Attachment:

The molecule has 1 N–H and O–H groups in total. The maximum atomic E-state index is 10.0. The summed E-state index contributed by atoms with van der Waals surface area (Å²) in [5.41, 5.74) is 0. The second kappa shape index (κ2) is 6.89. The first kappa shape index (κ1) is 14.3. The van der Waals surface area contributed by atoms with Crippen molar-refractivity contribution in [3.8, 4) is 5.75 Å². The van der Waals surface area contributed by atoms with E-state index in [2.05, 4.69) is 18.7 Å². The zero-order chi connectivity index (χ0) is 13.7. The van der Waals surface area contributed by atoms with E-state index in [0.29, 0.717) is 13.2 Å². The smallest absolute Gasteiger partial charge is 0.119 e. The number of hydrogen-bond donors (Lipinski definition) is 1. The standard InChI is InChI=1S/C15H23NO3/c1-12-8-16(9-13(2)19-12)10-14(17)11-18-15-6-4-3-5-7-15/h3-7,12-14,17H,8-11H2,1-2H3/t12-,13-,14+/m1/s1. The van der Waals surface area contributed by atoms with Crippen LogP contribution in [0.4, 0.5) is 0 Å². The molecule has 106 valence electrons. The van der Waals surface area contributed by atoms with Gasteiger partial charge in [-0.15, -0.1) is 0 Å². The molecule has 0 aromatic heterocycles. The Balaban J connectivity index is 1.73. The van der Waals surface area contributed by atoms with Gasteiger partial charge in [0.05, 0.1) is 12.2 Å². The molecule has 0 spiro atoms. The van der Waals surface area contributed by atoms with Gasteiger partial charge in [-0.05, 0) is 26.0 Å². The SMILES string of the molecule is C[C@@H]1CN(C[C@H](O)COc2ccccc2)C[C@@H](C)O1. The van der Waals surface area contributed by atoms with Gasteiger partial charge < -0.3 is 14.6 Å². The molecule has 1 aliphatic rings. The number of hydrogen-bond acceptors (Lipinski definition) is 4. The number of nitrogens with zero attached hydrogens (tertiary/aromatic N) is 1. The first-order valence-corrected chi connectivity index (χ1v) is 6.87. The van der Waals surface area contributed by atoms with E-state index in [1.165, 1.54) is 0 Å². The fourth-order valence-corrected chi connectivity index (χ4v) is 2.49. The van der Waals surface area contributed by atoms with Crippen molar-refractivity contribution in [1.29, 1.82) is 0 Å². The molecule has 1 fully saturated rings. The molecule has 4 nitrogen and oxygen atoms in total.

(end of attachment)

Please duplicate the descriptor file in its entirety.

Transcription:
The molecule has 1 N–H and O–H groups in total. The maximum atomic E-state index is 10.0. The summed E-state index contributed by atoms with van der Waals surface area (Å²) in [5.41, 5.74) is 0. The second kappa shape index (κ2) is 6.89. The first kappa shape index (κ1) is 14.3. The van der Waals surface area contributed by atoms with Crippen molar-refractivity contribution in [3.8, 4) is 5.75 Å². The van der Waals surface area contributed by atoms with E-state index in [2.05, 4.69) is 18.7 Å². The zero-order chi connectivity index (χ0) is 13.7. The van der Waals surface area contributed by atoms with E-state index in [0.29, 0.717) is 13.2 Å². The smallest absolute Gasteiger partial charge is 0.119 e. The number of hydrogen-bond donors (Lipinski definition) is 1. The standard InChI is InChI=1S/C15H23NO3/c1-12-8-16(9-13(2)19-12)10-14(17)11-18-15-6-4-3-5-7-15/h3-7,12-14,17H,8-11H2,1-2H3/t12-,13-,14+/m1/s1. The van der Waals surface area contributed by atoms with Crippen LogP contribution in [0.4, 0.5) is 0 Å². The molecule has 106 valence electrons. The van der Waals surface area contributed by atoms with Gasteiger partial charge in [-0.15, -0.1) is 0 Å². The molecule has 0 aromatic heterocycles. The Balaban J connectivity index is 1.73. The van der Waals surface area contributed by atoms with Gasteiger partial charge in [0.05, 0.1) is 12.2 Å². The molecule has 0 spiro atoms. The van der Waals surface area contributed by atoms with Gasteiger partial charge in [-0.05, 0) is 26.0 Å². The SMILES string of the molecule is C[C@@H]1CN(C[C@H](O)COc2ccccc2)C[C@@H](C)O1. The van der Waals surface area contributed by atoms with Gasteiger partial charge < -0.3 is 14.6 Å². The molecule has 1 aliphatic rings. The number of hydrogen-bond acceptors (Lipinski definition) is 4. The number of nitrogens with zero attached hydrogens (tertiary/aromatic N) is 1. The first-order valence-corrected chi connectivity index (χ1v) is 6.87. The van der Waals surface area contributed by atoms with E-state index in [1.165, 1.54) is 0 Å². The fourth-order valence-corrected chi connectivity index (χ4v) is 2.49. The van der Waals surface area contributed by atoms with Crippen molar-refractivity contribution in [1.29, 1.82) is 0 Å². The molecule has 1 fully saturated rings. The molecule has 4 nitrogen and oxygen atoms in total.